results for "appetizers"
This recipe is an adaptation of one in The Key to Chinese Cooking by Irene Kuo.
Seafood cocktails like this one, served at a stand in the market, are typical of Veracruz.
This is a popular dish at dim sum restaurants in Hong Kong and at Cantonese restaurants in America.
These rich dumplings are an ideal vehicle for syrup. Vallier Robert uses butter in his grand-pères, but the Chouinards use the lard drippings from their oreilles de christ (fried pork rinds).
The name of these tamales stems from the yellowish wood ashes with which the masa was traditionally prepared: nejos means ashen-looking.
This is a wonderful way to serve fresh porcini mushrooms.
Sweet and delicate lobster, swimming in a rich, creamy sauce … enough said.
In this elegant take on surf and turf, served as an appetizer at Ai Fiori in New York City, chef Michael White nestles sweet scallops, black truffles, and celery root purée into split marrow bones and broils them under a blanket of bone marrow.
These delicious dumplings stuffed with minced shrimp, scallions, water chestnuts, and bamboo shoots are easy to make with store-bought gyoza (pot-sticker) wrappers.
Italian, Portuguese, and other ethnic grocery stores usually carry salt cod of a better quality than the common supermarket kind.
Preparing these tasty dim sum morsels is almost a culinary art, but the result is well worth the effort.
Celebrations of the stages of life bring us together; in Dim Sum Funeral, estranged siblings reunite over food. Here, former SAVEUR kitchen director Corinne Trang shares her family's recipe for delicious pork buns.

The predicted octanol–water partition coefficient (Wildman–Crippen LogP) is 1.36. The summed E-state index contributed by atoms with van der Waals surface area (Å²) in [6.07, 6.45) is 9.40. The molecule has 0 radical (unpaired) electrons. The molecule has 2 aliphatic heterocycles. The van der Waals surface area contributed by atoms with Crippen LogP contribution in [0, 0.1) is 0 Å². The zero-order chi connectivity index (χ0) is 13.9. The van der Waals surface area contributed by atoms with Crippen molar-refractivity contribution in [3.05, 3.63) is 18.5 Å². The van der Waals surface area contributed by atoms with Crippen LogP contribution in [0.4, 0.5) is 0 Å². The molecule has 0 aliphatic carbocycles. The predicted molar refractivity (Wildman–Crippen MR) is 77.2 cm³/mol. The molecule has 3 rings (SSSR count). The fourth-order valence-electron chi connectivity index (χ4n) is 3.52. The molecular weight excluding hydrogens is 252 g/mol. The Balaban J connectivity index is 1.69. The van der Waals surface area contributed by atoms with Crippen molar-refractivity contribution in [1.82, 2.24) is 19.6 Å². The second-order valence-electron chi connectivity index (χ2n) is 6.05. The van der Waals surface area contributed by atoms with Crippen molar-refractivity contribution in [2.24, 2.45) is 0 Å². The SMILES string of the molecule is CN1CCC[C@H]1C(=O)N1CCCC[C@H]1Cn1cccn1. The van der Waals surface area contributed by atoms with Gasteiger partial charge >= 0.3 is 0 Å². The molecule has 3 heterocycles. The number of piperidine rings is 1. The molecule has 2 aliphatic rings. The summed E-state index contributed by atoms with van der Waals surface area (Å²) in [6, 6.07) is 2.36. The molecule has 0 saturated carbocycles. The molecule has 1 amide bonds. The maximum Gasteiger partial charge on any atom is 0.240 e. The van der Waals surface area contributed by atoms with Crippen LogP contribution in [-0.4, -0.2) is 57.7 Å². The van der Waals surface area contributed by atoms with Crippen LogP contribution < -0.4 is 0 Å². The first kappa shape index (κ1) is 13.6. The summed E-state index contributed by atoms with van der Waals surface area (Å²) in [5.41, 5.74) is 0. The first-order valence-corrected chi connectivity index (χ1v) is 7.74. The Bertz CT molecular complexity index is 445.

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A Chinese New Year treat, these daikon and rice flour cakes are flavored with savory dried sausage and served with a spicy hoisin sauce.
Char siu bao (roast pork bun) is a Cantonese specialty consisting of marinated pork encased in a spongy dough that's then steamed or baked.
These traditional shrimp dumplings are encased in har gow dough, glutinous dumpling skins that are opaque when raw and become luminously translucent once cooked. The pea "eyes" are purely decorative; Buddakan co-executive chef Yang Huang likes them because they make the dumplings look like little goldfish.
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The trick to soup dumplings, seemingly miraculous shots of savory, meaty broth encased in steamed dough, is both simple and clever. They're made using a collagen-rich pork stock that gels as it cools; the jelly can then be sliced and mixed with ground pork and aromatics and used as filling. The soup reliquefies as the dumplings steam, ready to be slurped out upon serving. —Margo True, from "Secret Soup" (April 2004)